Misc T. dalmanni

Published on February 1st, 2013 | by Dave Marshall


Episode 11: Sexual selection in the fossil record

Sexual selection is the process whereby anatomical features are selected because they enhance the chance of an individual’s mating or fertilisation success. Sexual selection is responsible for much of the astounding diversity in morphology and behaviour that we can see in animals and plants today. It also provides plausible explanation for many of the best-known and most extravagant features found in extinct organisms. However it can be difficult to conclusively identify sexual structures in extinct organisms because we cannot directly observe their sexual behaviour. In some cases we can interpret the function of a particular feature by comparing the same feature in related living organisms. These features are said to be homologous – that is to say they are descended from a common ancestor. In other cases we can interpret that distantly related organisms may have independently evolved comparable structures for performing similar functions. These are said to be analogous. However, many of the most interesting and bizarre features in fossils have no obvious counterpart in any living organism. Furthermore it is all too easy to mistake sexually dimorphic species (where the males and females are anatomically distinct) as two separate species. How then can we reliably recognise sexual selection in the fossil record?

We spoke to Dr. Rob Knell of Queen Mary University of London.



Perhaps the most instantly recognisable example of sexual selection in the animal kingdom are the feather displays of peacocks. The benefits to the peacock, in having such an array, far outweigh the physical and metabolic costs.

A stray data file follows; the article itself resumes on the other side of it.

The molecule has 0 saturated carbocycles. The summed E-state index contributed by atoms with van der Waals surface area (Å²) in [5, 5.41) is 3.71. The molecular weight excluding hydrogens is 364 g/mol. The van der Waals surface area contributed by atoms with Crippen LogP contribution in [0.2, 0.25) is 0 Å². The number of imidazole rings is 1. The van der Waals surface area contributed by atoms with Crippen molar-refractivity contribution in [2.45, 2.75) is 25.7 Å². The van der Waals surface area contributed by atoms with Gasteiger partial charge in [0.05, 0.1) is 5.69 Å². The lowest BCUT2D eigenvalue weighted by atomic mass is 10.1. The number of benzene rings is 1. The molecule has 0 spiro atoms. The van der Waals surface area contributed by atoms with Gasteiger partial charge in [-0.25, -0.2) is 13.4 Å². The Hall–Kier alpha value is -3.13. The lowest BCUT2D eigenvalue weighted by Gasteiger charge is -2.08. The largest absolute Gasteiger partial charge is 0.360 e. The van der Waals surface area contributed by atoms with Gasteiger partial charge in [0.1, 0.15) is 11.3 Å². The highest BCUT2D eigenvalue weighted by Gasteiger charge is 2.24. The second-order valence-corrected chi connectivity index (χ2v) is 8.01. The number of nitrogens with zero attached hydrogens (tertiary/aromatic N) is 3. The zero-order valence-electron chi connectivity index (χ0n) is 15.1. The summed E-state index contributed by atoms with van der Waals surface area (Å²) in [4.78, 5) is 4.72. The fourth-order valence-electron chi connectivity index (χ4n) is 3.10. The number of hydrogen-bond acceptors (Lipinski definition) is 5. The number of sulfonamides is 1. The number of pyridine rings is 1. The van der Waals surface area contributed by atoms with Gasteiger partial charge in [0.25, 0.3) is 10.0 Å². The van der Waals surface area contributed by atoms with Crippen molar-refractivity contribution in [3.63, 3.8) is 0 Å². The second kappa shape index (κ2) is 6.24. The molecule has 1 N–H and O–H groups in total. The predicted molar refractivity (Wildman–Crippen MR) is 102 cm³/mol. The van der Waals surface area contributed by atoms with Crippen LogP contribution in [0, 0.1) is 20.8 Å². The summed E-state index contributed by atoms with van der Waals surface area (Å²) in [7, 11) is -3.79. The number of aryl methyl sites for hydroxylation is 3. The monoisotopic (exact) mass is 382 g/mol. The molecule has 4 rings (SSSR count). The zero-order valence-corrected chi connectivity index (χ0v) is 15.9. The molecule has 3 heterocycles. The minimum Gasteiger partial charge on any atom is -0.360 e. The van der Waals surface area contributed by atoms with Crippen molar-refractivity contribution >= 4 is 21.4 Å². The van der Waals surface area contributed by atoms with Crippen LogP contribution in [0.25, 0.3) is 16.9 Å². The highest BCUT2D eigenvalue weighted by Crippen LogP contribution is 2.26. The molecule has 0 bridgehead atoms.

Image credit: A peafowl flaring his feathers by Jebulon, protected by a CC-BY-SA licence.

Beetle horns 1

The first of three male scarab beetles from the genus Onthophagus possessing horns.

Beetle horns 2

Onthophagus is a textbook example of sexual selection and dimorphism. Only the males possess horns which they use to fight with other males for access to females.

Beetle horns 3

By observing the function of such structures today we can better understand similar structures in the past.

Megaloceros giganteus

At times the function of structures in extinct animals have direct and obvious homologies to related animals today. The giant Irish Elk Megaloceros giganteus is one such example from the Pliocene – Pleistocene, sharing obvious similarities to the antlers of deer.
Image credit: Skeleton of Megaloceros giganteus, Natural History Museum Vienna by PAPPL, protected under CC-BY-SA licence.


The antlers of stags can be seen to be sexually selected. They function in both intrasexual competition and in female preference, suggesting this may also have been the case for Megaloceros giganteus.

Walliserops trifurcatus

Walliserops trifurcatus (which you may recognise from our logo) is an example of an extinct animal with exaggerated structures and sexual dimorphism, but no direct descendant. Without seeing its behavioural interactions it can be hard to determine if a structure was intended for display, function or even both. Would these have functioned similarly to the horns of scarab beetles?
Image credit: Walliserops trifurcatus by Moussa Direct Ltd., protected under a CC-BY-SA licence.

Similarly, the trilobite Asaphus kowalewskii possessed eyes on top of long stalks. Were these a functional adaptation to the environment or a sexually selected characteristic?
Image credit: Trilobite by Ryan Somma, protected under a CC-BY-SA licence.

Intrasexual combat 1

Similar eyestalks can be observed on diopsids (stalk-eyed flies). Here two male diopsids compete by comparing eyestalks. Does this provide us with clues as to the purpose of trilobite eyestalks or are they unrelated?

Unless otherwise stated, all images courtesy and copyright of Dr. Rob Knell.

Corrections: Amotz Zahavi, not Arpad Zahavi.

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